By 6:30 pm on Thursday, the Pentos truck had yet to arrive at West 4th. The HBO crew, identifiable only by their “Game of Thrones” t-shirts, had already ushered the masses, now numbering in the hundreds, into a four-person-wide line that wrapped around the corner of the garden. The grumbling was almost audible by the time the truck arrived, and talk of the week’s meals started simultaneously among the crowd.
“Of the three that I’ve tried, my favorite dish has to be the squab,” said Kat Baek, a sophomore at Baruch College, now on her third hunt for the cart. “The lemon cakes were served every day [but] the taste never got old,” she added, taking refuge underneath a Burberry patterned umbrella.
When the black truck was parked, the day’s menu was handed out. The more hardcore fans on the line attempted to decode the puzzle embedded in it. “Apples to oranges,” announced a crew member.
“It means you have to fold the apples to oranges in the menu to find the hidden message,” said Joseph DeSimone, an avid fan of the series and Senior at Baruch College. “I’m not even going to try,” DeSimone added, worn from the hour long wait in the rain.
The first dish was the spice roasted duck with dates, buttered turnips, cabbage and juniper. The second option was the Lamb Flatbread with chickpeas and purple olives. As usual, the dishes were to be accompanied by the “famous” lemon cakes. The books themselves are refered to as “tomes” for good reason, as they are detailed accounts of this fictional world, even when describing the meals.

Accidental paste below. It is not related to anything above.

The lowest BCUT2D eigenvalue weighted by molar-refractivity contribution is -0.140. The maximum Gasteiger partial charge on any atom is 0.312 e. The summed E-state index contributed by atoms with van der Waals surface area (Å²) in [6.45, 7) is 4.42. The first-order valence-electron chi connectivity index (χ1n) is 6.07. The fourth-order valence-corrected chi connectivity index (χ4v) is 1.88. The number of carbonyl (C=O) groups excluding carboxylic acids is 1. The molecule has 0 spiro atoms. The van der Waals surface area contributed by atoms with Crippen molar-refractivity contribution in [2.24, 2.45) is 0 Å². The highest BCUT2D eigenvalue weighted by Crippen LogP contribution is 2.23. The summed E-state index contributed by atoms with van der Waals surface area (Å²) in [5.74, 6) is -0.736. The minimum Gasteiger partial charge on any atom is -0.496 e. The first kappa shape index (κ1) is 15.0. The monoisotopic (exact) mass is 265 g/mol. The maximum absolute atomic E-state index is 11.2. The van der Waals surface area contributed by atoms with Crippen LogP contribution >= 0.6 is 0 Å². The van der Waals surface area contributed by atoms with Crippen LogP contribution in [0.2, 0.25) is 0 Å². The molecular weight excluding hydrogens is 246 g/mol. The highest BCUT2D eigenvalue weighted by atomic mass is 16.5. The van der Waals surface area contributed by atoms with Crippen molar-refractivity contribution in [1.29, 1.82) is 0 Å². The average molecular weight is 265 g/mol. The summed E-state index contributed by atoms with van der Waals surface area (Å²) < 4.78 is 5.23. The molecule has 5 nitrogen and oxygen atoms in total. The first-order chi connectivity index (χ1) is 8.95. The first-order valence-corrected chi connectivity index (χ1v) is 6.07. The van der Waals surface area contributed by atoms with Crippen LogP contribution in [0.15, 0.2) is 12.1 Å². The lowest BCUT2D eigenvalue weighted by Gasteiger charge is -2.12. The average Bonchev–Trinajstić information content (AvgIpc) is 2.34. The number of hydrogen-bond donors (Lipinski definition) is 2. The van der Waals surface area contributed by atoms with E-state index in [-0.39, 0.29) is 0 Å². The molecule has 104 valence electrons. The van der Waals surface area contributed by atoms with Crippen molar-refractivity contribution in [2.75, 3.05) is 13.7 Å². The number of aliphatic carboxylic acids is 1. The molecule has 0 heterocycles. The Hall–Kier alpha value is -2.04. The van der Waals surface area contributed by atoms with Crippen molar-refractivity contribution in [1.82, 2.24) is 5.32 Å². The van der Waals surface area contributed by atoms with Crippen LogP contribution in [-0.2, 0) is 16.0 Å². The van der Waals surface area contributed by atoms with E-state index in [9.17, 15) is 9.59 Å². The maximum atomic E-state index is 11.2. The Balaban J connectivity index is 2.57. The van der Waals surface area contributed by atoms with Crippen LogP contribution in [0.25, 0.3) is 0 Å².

“In the book they talk about this buttered cabbage and turnip dish,” said the meals architect Tom Colicchio (Top Chef)in an interview for the ‘Thrones’ Facebook page. “Pentos is an area more east, sort of a lot of spices are there, and so I want to use a lot of spices,” added Colicchio. This was evident in the duck, which mixed coriander, fennel seed, red/white/black pepper, and cardamom in its spice sauce to awaken the taste buds. The lamb flatbread was just as full of flavor. The thin piece of flatbread was surprisingly not brittle but more suprising was how well cooked the shredded lamb was in a food truck. The combination of its spices mixed the coolness of the chickpeas and the tartness of the olives gave the dish a perfect balance.